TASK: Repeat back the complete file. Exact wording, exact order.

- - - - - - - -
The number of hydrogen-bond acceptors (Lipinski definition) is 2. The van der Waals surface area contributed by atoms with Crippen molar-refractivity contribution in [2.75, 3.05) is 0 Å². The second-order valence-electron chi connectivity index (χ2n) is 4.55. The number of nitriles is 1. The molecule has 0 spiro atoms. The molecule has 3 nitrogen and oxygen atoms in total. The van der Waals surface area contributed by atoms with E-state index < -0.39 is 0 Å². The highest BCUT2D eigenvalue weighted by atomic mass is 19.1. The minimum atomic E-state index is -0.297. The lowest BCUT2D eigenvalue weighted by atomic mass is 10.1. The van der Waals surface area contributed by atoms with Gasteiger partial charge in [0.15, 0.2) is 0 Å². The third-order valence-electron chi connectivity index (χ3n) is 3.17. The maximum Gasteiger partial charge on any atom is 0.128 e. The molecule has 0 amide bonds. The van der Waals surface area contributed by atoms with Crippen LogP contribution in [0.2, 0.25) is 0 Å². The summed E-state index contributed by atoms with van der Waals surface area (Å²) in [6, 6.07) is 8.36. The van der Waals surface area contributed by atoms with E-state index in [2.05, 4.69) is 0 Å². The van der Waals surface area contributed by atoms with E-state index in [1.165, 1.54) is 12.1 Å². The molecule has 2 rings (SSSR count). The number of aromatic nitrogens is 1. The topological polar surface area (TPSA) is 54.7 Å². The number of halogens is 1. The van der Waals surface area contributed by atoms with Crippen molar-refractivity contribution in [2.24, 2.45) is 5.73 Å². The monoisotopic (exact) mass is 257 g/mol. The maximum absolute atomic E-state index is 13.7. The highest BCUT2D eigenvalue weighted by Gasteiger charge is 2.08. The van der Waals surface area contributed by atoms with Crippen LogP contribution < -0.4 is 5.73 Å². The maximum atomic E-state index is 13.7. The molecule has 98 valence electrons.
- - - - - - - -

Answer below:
The number of hydrogen-bond acceptors (Lipinski definition) is 2. The van der Waals surface area contributed by atoms with Crippen molar-refractivity contribution in [2.75, 3.05) is 0 Å². The second-order valence-electron chi connectivity index (χ2n) is 4.55. The number of nitriles is 1. The molecule has 0 spiro atoms. The molecule has 3 nitrogen and oxygen atoms in total. The van der Waals surface area contributed by atoms with E-state index < -0.39 is 0 Å². The highest BCUT2D eigenvalue weighted by atomic mass is 19.1. The minimum atomic E-state index is -0.297. The lowest BCUT2D eigenvalue weighted by atomic mass is 10.1. The van der Waals surface area contributed by atoms with Gasteiger partial charge in [0.15, 0.2) is 0 Å². The third-order valence-electron chi connectivity index (χ3n) is 3.17. The maximum Gasteiger partial charge on any atom is 0.128 e. The molecule has 0 amide bonds. The van der Waals surface area contributed by atoms with Crippen LogP contribution in [0.2, 0.25) is 0 Å². The summed E-state index contributed by atoms with van der Waals surface area (Å²) in [6, 6.07) is 8.36. The van der Waals surface area contributed by atoms with E-state index in [2.05, 4.69) is 0 Å². The van der Waals surface area contributed by atoms with E-state index in [1.165, 1.54) is 12.1 Å². The molecule has 2 rings (SSSR count). The number of aromatic nitrogens is 1. The topological polar surface area (TPSA) is 54.7 Å². The number of halogens is 1. The van der Waals surface area contributed by atoms with Crippen molar-refractivity contribution in [2.24, 2.45) is 5.73 Å². The monoisotopic (exact) mass is 257 g/mol. The maximum absolute atomic E-state index is 13.7. The highest BCUT2D eigenvalue weighted by Gasteiger charge is 2.08. The van der Waals surface area contributed by atoms with Crippen LogP contribution < -0.4 is 5.73 Å². The maximum atomic E-state index is 13.7. The molecule has 98 valence electrons.